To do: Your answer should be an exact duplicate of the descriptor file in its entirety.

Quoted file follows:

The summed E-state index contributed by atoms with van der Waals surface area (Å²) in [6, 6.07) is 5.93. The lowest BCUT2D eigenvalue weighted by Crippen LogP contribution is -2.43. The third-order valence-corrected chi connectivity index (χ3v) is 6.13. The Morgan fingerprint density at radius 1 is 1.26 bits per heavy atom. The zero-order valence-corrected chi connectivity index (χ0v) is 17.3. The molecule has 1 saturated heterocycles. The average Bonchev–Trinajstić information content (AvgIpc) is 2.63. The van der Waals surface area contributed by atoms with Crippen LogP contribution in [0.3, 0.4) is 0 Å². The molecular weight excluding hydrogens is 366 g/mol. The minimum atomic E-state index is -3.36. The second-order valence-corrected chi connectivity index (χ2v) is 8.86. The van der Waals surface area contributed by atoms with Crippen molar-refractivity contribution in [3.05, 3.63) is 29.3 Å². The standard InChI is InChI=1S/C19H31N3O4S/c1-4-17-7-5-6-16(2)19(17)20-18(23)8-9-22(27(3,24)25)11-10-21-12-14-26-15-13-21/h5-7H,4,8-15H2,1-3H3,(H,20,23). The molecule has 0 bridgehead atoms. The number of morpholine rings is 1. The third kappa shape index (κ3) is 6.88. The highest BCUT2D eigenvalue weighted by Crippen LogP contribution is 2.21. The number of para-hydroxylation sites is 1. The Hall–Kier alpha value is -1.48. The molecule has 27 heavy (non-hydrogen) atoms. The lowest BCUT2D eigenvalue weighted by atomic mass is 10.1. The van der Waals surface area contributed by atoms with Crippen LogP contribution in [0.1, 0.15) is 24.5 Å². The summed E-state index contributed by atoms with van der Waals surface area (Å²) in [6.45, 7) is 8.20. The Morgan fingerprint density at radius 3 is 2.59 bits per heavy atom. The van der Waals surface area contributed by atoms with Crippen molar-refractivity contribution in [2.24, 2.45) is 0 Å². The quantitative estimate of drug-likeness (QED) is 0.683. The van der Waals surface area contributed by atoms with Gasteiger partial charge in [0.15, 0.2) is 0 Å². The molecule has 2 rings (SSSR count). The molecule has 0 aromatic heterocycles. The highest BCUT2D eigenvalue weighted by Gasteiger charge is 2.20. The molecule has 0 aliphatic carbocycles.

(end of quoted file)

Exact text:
The summed E-state index contributed by atoms with van der Waals surface area (Å²) in [6, 6.07) is 5.93. The lowest BCUT2D eigenvalue weighted by Crippen LogP contribution is -2.43. The third-order valence-corrected chi connectivity index (χ3v) is 6.13. The Morgan fingerprint density at radius 1 is 1.26 bits per heavy atom. The zero-order valence-corrected chi connectivity index (χ0v) is 17.3. The molecule has 1 saturated heterocycles. The average Bonchev–Trinajstić information content (AvgIpc) is 2.63. The van der Waals surface area contributed by atoms with Crippen LogP contribution in [0.3, 0.4) is 0 Å². The molecular weight excluding hydrogens is 366 g/mol. The minimum atomic E-state index is -3.36. The second-order valence-corrected chi connectivity index (χ2v) is 8.86. The van der Waals surface area contributed by atoms with Crippen molar-refractivity contribution in [3.05, 3.63) is 29.3 Å². The standard InChI is InChI=1S/C19H31N3O4S/c1-4-17-7-5-6-16(2)19(17)20-18(23)8-9-22(27(3,24)25)11-10-21-12-14-26-15-13-21/h5-7H,4,8-15H2,1-3H3,(H,20,23). The molecule has 0 bridgehead atoms. The number of morpholine rings is 1. The third kappa shape index (κ3) is 6.88. The highest BCUT2D eigenvalue weighted by Crippen LogP contribution is 2.21. The number of para-hydroxylation sites is 1. The Hall–Kier alpha value is -1.48. The molecule has 27 heavy (non-hydrogen) atoms. The lowest BCUT2D eigenvalue weighted by atomic mass is 10.1. The van der Waals surface area contributed by atoms with Crippen LogP contribution in [0.1, 0.15) is 24.5 Å². The summed E-state index contributed by atoms with van der Waals surface area (Å²) in [6.45, 7) is 8.20. The Morgan fingerprint density at radius 3 is 2.59 bits per heavy atom. The van der Waals surface area contributed by atoms with Crippen molar-refractivity contribution in [2.24, 2.45) is 0 Å². The quantitative estimate of drug-likeness (QED) is 0.683. The van der Waals surface area contributed by atoms with Gasteiger partial charge in [0.15, 0.2) is 0 Å². The molecule has 2 rings (SSSR count). The molecule has 0 aromatic heterocycles. The highest BCUT2D eigenvalue weighted by Gasteiger charge is 2.20. The molecule has 0 aliphatic carbocycles.